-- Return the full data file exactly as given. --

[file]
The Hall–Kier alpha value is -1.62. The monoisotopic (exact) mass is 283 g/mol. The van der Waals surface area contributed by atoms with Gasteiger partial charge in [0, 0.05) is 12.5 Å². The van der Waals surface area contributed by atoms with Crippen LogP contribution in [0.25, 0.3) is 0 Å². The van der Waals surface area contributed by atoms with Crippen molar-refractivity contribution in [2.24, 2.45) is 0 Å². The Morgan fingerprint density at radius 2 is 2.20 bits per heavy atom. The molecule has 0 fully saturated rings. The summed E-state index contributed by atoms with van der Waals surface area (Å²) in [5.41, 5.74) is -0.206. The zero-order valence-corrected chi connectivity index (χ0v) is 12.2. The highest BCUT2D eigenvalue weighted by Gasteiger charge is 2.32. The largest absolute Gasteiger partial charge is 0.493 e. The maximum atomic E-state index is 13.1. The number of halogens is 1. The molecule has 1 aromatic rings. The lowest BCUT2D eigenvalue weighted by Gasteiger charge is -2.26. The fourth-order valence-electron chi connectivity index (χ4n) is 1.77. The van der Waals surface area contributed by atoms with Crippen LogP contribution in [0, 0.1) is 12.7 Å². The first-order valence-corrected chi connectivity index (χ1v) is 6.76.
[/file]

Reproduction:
The Hall–Kier alpha value is -1.62. The monoisotopic (exact) mass is 283 g/mol. The van der Waals surface area contributed by atoms with Gasteiger partial charge in [0, 0.05) is 12.5 Å². The van der Waals surface area contributed by atoms with Crippen LogP contribution in [0.25, 0.3) is 0 Å². The van der Waals surface area contributed by atoms with Crippen molar-refractivity contribution in [2.24, 2.45) is 0 Å². The Morgan fingerprint density at radius 2 is 2.20 bits per heavy atom. The molecule has 0 fully saturated rings. The summed E-state index contributed by atoms with van der Waals surface area (Å²) in [5.41, 5.74) is -0.206. The zero-order valence-corrected chi connectivity index (χ0v) is 12.2. The highest BCUT2D eigenvalue weighted by Gasteiger charge is 2.32. The largest absolute Gasteiger partial charge is 0.493 e. The maximum atomic E-state index is 13.1. The number of halogens is 1. The molecule has 1 aromatic rings. The lowest BCUT2D eigenvalue weighted by Gasteiger charge is -2.26. The fourth-order valence-electron chi connectivity index (χ4n) is 1.77. The van der Waals surface area contributed by atoms with Crippen LogP contribution in [0, 0.1) is 12.7 Å². The first-order valence-corrected chi connectivity index (χ1v) is 6.76.